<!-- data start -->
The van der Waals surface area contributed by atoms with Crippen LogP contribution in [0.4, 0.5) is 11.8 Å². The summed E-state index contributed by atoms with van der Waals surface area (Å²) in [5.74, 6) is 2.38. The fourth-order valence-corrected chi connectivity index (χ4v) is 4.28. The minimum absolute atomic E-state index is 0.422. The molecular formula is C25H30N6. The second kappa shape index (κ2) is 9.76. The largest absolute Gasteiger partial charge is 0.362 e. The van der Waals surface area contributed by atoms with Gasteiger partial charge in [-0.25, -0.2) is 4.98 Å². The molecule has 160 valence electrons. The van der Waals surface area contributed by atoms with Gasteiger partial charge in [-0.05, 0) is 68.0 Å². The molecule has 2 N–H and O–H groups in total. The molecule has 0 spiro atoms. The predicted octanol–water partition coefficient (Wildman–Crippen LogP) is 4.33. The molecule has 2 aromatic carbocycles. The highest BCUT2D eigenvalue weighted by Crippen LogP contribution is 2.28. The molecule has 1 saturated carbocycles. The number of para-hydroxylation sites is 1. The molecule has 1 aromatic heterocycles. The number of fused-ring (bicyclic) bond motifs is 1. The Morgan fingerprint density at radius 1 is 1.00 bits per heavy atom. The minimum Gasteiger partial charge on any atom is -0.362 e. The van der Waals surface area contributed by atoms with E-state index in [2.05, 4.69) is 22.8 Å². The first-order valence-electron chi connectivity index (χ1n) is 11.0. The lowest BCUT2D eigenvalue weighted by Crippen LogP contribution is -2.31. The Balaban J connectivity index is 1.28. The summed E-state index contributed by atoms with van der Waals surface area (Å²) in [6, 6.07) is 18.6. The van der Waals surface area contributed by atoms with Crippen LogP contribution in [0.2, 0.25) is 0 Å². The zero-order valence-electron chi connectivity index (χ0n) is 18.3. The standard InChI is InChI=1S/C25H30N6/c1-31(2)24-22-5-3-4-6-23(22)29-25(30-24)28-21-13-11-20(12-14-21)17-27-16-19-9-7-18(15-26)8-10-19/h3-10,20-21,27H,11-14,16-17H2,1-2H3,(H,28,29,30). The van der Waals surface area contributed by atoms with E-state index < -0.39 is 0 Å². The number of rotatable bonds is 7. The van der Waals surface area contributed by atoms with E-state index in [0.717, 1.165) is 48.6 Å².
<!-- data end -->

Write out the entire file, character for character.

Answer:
The van der Waals surface area contributed by atoms with Crippen LogP contribution in [0.4, 0.5) is 11.8 Å². The summed E-state index contributed by atoms with van der Waals surface area (Å²) in [5.74, 6) is 2.38. The fourth-order valence-corrected chi connectivity index (χ4v) is 4.28. The minimum absolute atomic E-state index is 0.422. The molecular formula is C25H30N6. The second kappa shape index (κ2) is 9.76. The largest absolute Gasteiger partial charge is 0.362 e. The van der Waals surface area contributed by atoms with Gasteiger partial charge in [-0.25, -0.2) is 4.98 Å². The molecule has 160 valence electrons. The van der Waals surface area contributed by atoms with Gasteiger partial charge in [-0.05, 0) is 68.0 Å². The molecule has 2 N–H and O–H groups in total. The molecule has 0 spiro atoms. The predicted octanol–water partition coefficient (Wildman–Crippen LogP) is 4.33. The molecule has 2 aromatic carbocycles. The highest BCUT2D eigenvalue weighted by Crippen LogP contribution is 2.28. The molecule has 1 saturated carbocycles. The number of para-hydroxylation sites is 1. The molecule has 1 aromatic heterocycles. The number of fused-ring (bicyclic) bond motifs is 1. The Morgan fingerprint density at radius 1 is 1.00 bits per heavy atom. The minimum Gasteiger partial charge on any atom is -0.362 e. The van der Waals surface area contributed by atoms with E-state index in [2.05, 4.69) is 22.8 Å². The first-order valence-electron chi connectivity index (χ1n) is 11.0. The lowest BCUT2D eigenvalue weighted by Crippen LogP contribution is -2.31. The Balaban J connectivity index is 1.28. The summed E-state index contributed by atoms with van der Waals surface area (Å²) in [6, 6.07) is 18.6. The van der Waals surface area contributed by atoms with Crippen LogP contribution in [0.2, 0.25) is 0 Å². The zero-order valence-electron chi connectivity index (χ0n) is 18.3. The standard InChI is InChI=1S/C25H30N6/c1-31(2)24-22-5-3-4-6-23(22)29-25(30-24)28-21-13-11-20(12-14-21)17-27-16-19-9-7-18(15-26)8-10-19/h3-10,20-21,27H,11-14,16-17H2,1-2H3,(H,28,29,30). The van der Waals surface area contributed by atoms with E-state index < -0.39 is 0 Å². The number of rotatable bonds is 7. The van der Waals surface area contributed by atoms with E-state index in [0.717, 1.165) is 48.6 Å².